The Servant Lawyer

by | Apr 29, 2024

John Inazu, a long-time friend of mine from church and a professor of law at Washington University in St. Louis, graces us all with his books on legal topics (especially on the First Amendment). Unlike so much of the material put out in the academic realm, his writing is accessible to both “the academy” and normal people. You also may have seen his articles in places like the Washington Post.

John also maintains a blog (called a substack, I believe – I’m not sure what the difference is) for shorter pieces. Today I came across his latest entry, where he promotes a book by another Christian legal scholar, Bob Cochran. John wrote the foreword for Professor Cochran’s book, “The Servant Lawyer,” and John provides an except from that foreword on his substack. Normally I wouldn’t quote from a “mere foreword,” but I thought John’s summary of Professor Cochran’s main thesis warranted a shout-out. It epitomizes how I think lawyers of faith like myself should practice law. John’s post can be read in full HERE. You can purchase “The Servant Lawyer” HERE.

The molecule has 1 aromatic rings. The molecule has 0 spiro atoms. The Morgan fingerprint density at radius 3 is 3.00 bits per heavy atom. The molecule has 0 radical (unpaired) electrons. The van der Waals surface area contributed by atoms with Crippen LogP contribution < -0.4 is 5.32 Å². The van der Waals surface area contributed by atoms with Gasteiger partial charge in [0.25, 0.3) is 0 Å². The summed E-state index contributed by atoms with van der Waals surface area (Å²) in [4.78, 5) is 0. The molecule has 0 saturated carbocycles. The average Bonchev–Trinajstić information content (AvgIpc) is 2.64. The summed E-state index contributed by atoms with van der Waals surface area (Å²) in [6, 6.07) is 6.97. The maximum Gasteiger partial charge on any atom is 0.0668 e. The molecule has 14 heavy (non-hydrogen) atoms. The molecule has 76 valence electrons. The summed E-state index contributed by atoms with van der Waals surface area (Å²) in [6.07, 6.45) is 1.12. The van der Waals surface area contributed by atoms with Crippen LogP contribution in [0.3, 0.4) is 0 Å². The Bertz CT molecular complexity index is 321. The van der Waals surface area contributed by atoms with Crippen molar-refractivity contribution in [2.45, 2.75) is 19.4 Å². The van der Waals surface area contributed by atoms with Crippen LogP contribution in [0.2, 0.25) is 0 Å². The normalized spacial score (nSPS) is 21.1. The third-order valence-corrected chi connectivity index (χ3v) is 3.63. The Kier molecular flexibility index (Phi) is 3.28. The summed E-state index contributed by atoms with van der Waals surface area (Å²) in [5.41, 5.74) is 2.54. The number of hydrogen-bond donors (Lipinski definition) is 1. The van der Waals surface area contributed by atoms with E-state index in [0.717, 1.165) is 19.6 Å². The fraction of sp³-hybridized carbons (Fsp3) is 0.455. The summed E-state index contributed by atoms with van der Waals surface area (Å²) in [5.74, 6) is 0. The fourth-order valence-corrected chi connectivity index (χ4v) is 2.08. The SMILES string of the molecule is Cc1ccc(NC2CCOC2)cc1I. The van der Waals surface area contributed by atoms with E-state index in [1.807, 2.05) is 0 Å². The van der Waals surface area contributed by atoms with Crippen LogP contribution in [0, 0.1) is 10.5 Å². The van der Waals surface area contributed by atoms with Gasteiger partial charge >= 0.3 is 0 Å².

Loving God anchors lawyers in their vocational purpose to pursue the things of God and to participate in the restoration of a broken creation. Loving neighbor reminds lawyers to attend to the people around them as they go about that work—other image bearers who are themselves often broken, tired, lonely, or afraid.

As this book’s title suggests, lawyers are also servants. They are known for how they treat others: their clients, their adversaries, their coworkers, and their subordinates. Professor Cochran reminds us throughout this book the ways that lawyers serve the people they encounter, whether through the power of their profession or the kindness of their ordinary acts.

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